It will be dark soon and we’ll regroup there.’ ‘Yes,…..sir?’ Branch hesitated as he undid the dead corporal’s webbing. ‘Quintrell, Captain Quintrell of his Majesty’s Belgian Army.’ ‘That would explain the dodgy uniform’, Cole called to Branch as if Quintrell was not even there. Spiker groaned and shook his head. ‘What about him?’ Cole asked. ‘He comes with us‘, replied Quintrell.  He hauled the still groggy Spiker up and half dragged him after Branch and Cole. The repeated sound of a whistle and a shouted command in German that drifted to them over the fields worked as well as any starting gun and without further debate they set off.  About fifteen minutes and a mile later the pine trees stood as straight as sentries above them. Without waiting for further orders Branch and Cole were out of the ditch and diving on to the soft pine leaves that lay inside the tree line.  Quintrell still didn’t know the truth about whether they had deserted, but they moved and acted like professionals. Spiker was finally operating under his own steam.  Quintrell still had to shove him the last few yards.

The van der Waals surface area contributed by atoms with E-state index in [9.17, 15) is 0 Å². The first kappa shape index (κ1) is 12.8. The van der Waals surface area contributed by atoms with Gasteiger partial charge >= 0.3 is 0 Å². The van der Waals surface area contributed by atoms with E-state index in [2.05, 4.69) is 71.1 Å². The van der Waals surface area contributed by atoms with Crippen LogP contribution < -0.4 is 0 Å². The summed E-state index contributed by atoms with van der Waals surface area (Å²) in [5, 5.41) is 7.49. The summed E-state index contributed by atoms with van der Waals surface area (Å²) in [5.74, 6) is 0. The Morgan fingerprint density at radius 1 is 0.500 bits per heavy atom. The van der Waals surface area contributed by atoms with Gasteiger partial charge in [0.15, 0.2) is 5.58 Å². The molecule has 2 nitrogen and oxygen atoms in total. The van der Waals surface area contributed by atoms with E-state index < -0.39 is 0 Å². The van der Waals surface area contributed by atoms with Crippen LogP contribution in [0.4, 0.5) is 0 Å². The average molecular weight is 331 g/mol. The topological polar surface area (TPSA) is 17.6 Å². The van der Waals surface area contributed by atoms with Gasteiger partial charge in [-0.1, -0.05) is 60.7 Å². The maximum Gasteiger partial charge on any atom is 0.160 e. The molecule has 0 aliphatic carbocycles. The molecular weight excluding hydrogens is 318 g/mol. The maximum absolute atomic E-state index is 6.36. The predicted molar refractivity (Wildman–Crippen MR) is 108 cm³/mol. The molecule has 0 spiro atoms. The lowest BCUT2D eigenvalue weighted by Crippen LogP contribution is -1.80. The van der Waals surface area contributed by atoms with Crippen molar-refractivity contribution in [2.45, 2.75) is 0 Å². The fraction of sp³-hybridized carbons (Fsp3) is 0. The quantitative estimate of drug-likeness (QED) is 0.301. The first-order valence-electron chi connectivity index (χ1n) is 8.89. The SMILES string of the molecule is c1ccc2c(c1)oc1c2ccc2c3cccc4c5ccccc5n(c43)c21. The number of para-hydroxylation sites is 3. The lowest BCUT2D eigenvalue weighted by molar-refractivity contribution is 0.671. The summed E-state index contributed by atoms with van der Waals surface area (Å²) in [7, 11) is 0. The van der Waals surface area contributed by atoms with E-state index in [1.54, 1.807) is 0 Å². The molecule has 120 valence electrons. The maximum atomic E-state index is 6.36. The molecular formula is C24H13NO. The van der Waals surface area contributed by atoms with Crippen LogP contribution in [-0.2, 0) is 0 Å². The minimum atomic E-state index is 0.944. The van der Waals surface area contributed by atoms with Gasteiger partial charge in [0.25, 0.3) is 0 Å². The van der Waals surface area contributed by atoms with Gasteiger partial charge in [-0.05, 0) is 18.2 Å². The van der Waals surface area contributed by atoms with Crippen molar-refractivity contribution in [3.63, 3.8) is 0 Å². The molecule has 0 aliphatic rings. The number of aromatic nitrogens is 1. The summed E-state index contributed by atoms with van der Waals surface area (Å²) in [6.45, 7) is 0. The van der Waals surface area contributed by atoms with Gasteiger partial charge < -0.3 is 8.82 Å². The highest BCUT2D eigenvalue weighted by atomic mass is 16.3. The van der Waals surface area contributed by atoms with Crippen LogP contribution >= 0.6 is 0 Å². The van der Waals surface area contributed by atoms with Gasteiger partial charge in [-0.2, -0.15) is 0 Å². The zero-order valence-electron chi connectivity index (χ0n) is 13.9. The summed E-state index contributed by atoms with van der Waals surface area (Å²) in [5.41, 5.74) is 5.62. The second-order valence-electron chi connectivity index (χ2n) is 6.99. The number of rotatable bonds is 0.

The German skirmishers had been left well behind and as Quintrell peered into the early evening gloom he found it hard to pick them out.  Branch and Cole had adopted a defensive posture with one facing into the forest and the other facing out.  They crouched silently almost back to back.  At least they know what they’re doing, thought Quintrell. When all seemed reasonably safe, Quintrell said quietly but commandingly, ‘to me.’ Even Spiker shuffled closer. ‘Right, there’s no telling how far back our lines are or how we get to them for sure.  So we’ll bear south east towards Charleroi and work our way around.  It might take a few days so unless you’re hoarding supplies somewhere we’ll have to forage.  We stay under cover and move at night unless we have absolutely no choice.  Any questions?’ ‘Who are you to give us orders?’ Spiker said immediately, ‘You’re no officer in our army.